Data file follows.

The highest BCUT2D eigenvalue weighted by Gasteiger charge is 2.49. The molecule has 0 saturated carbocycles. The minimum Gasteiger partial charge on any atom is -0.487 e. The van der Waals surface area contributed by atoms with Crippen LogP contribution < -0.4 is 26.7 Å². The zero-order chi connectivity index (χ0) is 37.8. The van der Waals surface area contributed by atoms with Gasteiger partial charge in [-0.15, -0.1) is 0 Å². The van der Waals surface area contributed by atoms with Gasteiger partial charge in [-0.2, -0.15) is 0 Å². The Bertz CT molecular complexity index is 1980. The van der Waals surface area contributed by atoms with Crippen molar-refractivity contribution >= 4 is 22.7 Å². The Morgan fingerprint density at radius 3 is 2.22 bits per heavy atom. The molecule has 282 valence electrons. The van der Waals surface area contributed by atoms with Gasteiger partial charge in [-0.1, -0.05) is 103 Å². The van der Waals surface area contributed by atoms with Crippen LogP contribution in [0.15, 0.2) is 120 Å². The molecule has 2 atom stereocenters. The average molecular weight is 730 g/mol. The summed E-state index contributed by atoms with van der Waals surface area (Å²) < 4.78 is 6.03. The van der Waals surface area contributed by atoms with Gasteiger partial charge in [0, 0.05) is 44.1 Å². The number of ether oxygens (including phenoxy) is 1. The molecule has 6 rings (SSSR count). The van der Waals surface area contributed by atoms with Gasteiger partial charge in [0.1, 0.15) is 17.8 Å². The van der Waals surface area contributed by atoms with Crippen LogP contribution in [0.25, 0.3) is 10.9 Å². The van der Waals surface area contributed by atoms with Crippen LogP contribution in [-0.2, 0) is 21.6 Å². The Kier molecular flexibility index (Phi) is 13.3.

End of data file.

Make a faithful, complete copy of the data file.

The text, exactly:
The highest BCUT2D eigenvalue weighted by Gasteiger charge is 2.49. The molecule has 0 saturated carbocycles. The minimum Gasteiger partial charge on any atom is -0.487 e. The van der Waals surface area contributed by atoms with Crippen LogP contribution < -0.4 is 26.7 Å². The zero-order chi connectivity index (χ0) is 37.8. The van der Waals surface area contributed by atoms with Gasteiger partial charge in [-0.15, -0.1) is 0 Å². The van der Waals surface area contributed by atoms with Gasteiger partial charge in [-0.2, -0.15) is 0 Å². The Bertz CT molecular complexity index is 1980. The van der Waals surface area contributed by atoms with Crippen molar-refractivity contribution >= 4 is 22.7 Å². The Morgan fingerprint density at radius 3 is 2.22 bits per heavy atom. The molecule has 282 valence electrons. The van der Waals surface area contributed by atoms with Gasteiger partial charge in [-0.1, -0.05) is 103 Å². The van der Waals surface area contributed by atoms with Crippen LogP contribution in [0.15, 0.2) is 120 Å². The molecule has 2 atom stereocenters. The average molecular weight is 730 g/mol. The summed E-state index contributed by atoms with van der Waals surface area (Å²) < 4.78 is 6.03. The van der Waals surface area contributed by atoms with Gasteiger partial charge in [0, 0.05) is 44.1 Å². The number of ether oxygens (including phenoxy) is 1. The molecule has 6 rings (SSSR count). The van der Waals surface area contributed by atoms with Gasteiger partial charge in [0.1, 0.15) is 17.8 Å². The van der Waals surface area contributed by atoms with Crippen LogP contribution in [0.25, 0.3) is 10.9 Å². The van der Waals surface area contributed by atoms with Crippen LogP contribution in [-0.2, 0) is 21.6 Å². The Kier molecular flexibility index (Phi) is 13.3.